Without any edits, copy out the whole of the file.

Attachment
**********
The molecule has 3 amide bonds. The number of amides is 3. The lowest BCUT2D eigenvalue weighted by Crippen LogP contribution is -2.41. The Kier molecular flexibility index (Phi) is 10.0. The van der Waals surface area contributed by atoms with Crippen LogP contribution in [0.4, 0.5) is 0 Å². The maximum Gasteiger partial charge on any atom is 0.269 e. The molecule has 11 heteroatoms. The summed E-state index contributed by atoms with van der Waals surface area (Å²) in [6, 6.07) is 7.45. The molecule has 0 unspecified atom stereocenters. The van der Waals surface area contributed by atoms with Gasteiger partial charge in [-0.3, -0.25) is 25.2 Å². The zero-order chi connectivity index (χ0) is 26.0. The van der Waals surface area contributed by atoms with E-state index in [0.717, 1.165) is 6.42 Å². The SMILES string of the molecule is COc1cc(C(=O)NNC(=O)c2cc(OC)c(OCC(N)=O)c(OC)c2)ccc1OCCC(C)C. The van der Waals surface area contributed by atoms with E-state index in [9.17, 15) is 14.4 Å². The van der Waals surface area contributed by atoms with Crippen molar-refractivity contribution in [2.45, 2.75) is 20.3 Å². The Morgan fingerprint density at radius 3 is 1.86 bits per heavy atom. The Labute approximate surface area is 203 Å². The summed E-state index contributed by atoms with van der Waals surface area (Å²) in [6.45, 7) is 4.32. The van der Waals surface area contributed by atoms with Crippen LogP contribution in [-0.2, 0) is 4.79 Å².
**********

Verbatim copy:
The molecule has 3 amide bonds. The number of amides is 3. The lowest BCUT2D eigenvalue weighted by Crippen LogP contribution is -2.41. The Kier molecular flexibility index (Phi) is 10.0. The van der Waals surface area contributed by atoms with Crippen LogP contribution in [0.4, 0.5) is 0 Å². The maximum Gasteiger partial charge on any atom is 0.269 e. The molecule has 11 heteroatoms. The summed E-state index contributed by atoms with van der Waals surface area (Å²) in [6, 6.07) is 7.45. The molecule has 0 unspecified atom stereocenters. The van der Waals surface area contributed by atoms with Gasteiger partial charge in [-0.3, -0.25) is 25.2 Å². The zero-order chi connectivity index (χ0) is 26.0. The van der Waals surface area contributed by atoms with E-state index in [0.717, 1.165) is 6.42 Å². The SMILES string of the molecule is COc1cc(C(=O)NNC(=O)c2cc(OC)c(OCC(N)=O)c(OC)c2)ccc1OCCC(C)C. The van der Waals surface area contributed by atoms with E-state index in [9.17, 15) is 14.4 Å². The van der Waals surface area contributed by atoms with Crippen molar-refractivity contribution in [2.45, 2.75) is 20.3 Å². The Morgan fingerprint density at radius 3 is 1.86 bits per heavy atom. The Labute approximate surface area is 203 Å². The summed E-state index contributed by atoms with van der Waals surface area (Å²) in [6.45, 7) is 4.32. The van der Waals surface area contributed by atoms with Crippen LogP contribution in [-0.2, 0) is 4.79 Å².